SATURDAY 1.28.23 Proverbs 16:18-19, Ephesians 4:6-10, James 3:13-18
18 Pride comes before disaster,
and arrogance before a fall.
19 Better to be humble with the needy
than to divide plunder with the proud.
4 You are one body and one spirit, just as God also called you in one hope. 5 There is one Lord, one faith, one baptism, 6 and one God and Father of all, who is over all, through all, and in all.
7 God has given his grace to each one of us measured out by the gift that is given by Christ. 8 That’s why scripture says, When he climbed up to the heights, he captured prisoners, and he gave gifts to people [Psalm 68:18].
9 What does the phrase “he climbed up” mean if it doesn’t mean that he had first gone down into the lower regions, the earth? 10 The one who went down is the same one who climbed up above all the heavens so that he might fill everything.
13 Are any of you wise and understanding? Show that your actions are good with a humble lifestyle that comes from wisdom. 14 However, if you have bitter jealousy and selfish ambition in your heart, then stop bragging and living in ways that deny the truth. 15 This is not the wisdom that comes down from above. Instead, it is from the earth, natural and demonic. 16 Wherever there is jealousy and selfish ambition, there is disorder and everything that is evil. 17 What of the wisdom from above? First, it is pure, and then peaceful, gentle, obedient, filled with mercy and good actions, fair, and genuine. 18 Those who make peace sow the seeds of justice by their peaceful acts.
In the sixth century, St. Gregory the Great (later Pope Gregory I), who first named the seven deadly sins in the form we’re familiar with, called pride “the ruler of the other seven vices.” Seven centuries later, St. Thomas Aquinas similarly called “pride” the overarching ruler of the seven sins. * When James described humility as missing, we find many of the deadly behaviors we’ve studied earlier this week cropping up. Conversely, translators have often rendered the Greek word behind “humble lifestyle” (prautes) as “meekness.” It is “is the opposite of arrogance. It is often understood as self-effacement or submissiveness and is therefore considered by many as a weakness rather than a virtue. In Jesus’ teaching, however, it is a desirable quality…. this sort of ‘humility’ can come only from true wisdom—the wisdom from God!” ** When used humbly, with a deep desire to live out God’s wisdom, technology can become a genuine instrument for good and productive living.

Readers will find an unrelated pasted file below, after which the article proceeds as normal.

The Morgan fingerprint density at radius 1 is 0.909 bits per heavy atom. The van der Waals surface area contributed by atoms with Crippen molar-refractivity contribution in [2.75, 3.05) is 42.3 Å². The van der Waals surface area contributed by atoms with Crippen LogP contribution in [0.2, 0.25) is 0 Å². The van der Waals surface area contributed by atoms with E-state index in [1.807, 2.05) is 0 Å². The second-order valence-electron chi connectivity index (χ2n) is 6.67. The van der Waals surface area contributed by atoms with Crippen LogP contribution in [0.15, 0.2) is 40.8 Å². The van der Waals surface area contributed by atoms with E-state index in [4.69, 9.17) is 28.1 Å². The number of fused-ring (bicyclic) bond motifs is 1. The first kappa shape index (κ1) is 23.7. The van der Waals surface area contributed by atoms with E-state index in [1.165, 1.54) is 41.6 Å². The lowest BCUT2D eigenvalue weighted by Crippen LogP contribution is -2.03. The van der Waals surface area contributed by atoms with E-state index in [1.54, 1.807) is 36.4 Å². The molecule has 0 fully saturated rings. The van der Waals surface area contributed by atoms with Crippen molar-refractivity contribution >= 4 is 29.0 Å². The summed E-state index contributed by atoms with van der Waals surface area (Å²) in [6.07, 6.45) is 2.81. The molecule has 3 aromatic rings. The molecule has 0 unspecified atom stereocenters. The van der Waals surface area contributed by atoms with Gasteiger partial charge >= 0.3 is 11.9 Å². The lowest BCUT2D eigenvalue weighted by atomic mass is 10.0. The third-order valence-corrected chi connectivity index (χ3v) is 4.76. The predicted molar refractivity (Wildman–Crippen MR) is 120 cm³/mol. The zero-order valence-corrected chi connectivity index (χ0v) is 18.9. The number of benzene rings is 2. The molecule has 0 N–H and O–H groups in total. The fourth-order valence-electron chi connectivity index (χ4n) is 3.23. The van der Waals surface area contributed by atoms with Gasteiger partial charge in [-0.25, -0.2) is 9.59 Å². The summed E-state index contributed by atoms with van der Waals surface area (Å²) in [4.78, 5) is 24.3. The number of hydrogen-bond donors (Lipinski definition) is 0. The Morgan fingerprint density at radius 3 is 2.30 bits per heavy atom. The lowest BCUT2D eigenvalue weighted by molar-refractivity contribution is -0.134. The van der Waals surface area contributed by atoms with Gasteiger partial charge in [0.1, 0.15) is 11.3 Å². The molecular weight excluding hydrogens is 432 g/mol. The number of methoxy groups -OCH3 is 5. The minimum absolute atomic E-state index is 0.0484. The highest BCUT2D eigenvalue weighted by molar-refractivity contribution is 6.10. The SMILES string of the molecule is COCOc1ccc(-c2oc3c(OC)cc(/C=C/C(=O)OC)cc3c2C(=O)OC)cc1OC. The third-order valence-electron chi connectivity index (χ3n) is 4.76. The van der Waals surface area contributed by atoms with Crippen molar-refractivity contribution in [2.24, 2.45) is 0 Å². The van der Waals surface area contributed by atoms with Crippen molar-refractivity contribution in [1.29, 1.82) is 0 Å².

- Do you agree with the sages of Proverbs—would living humbly with the needy be better than “living high” with the proud? Why or why not? The apostle Paul, guided by the Holy Spirit, called all Christ-followers together “one body and one spirit.” But pride inevitably puts us above others, better than others. It is natural for us to tend to believe what we’re involved in is the “most important,” and that the tools and methods we use are “the best.” That’s why God’s wisdom points us toward the power of humility, of valuing one another and not just ourselves. How can God-given wisdom and love turn “win/lose” conflicts toward the promise of “win/win” outcomes? What must happen in us so that we see stronger relationships as a bigger “win” than always getting our way? How can you act with confidence (in a church ministry, your work, your family, or just your own life) out of humility rather than pride?
Lord Jesus, you’ve called me to join with others in carrying out your mission in the world. I commit myself to use the gifts you’ve given me in humble harmony with other members of your body for your purposes. Amen.
* From article by Becky Little at https://www.history.com/news/seven-deadly-sins-origins.
** I-Jin Loh and Howard A. Hatton, A Handbook on the Letter from James. New York: United Bible Societies, 1997, p. 122.
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Blake Thomas serves as the Director of Student Ministries at Resurrection's West location. Blake is an Olathe, KS, native, and has also lived in Chicago serving in different ministry capacities. He earned a double B.A. in Youth Ministry and Bible & Theology from North Park University, and a Master of Divinity from Garrett-Evangelical Theological Seminary. During his time in Chicago he served as a camp program director, youth pastor, and hospital chaplain. He loves getting to journey alongside students at COR!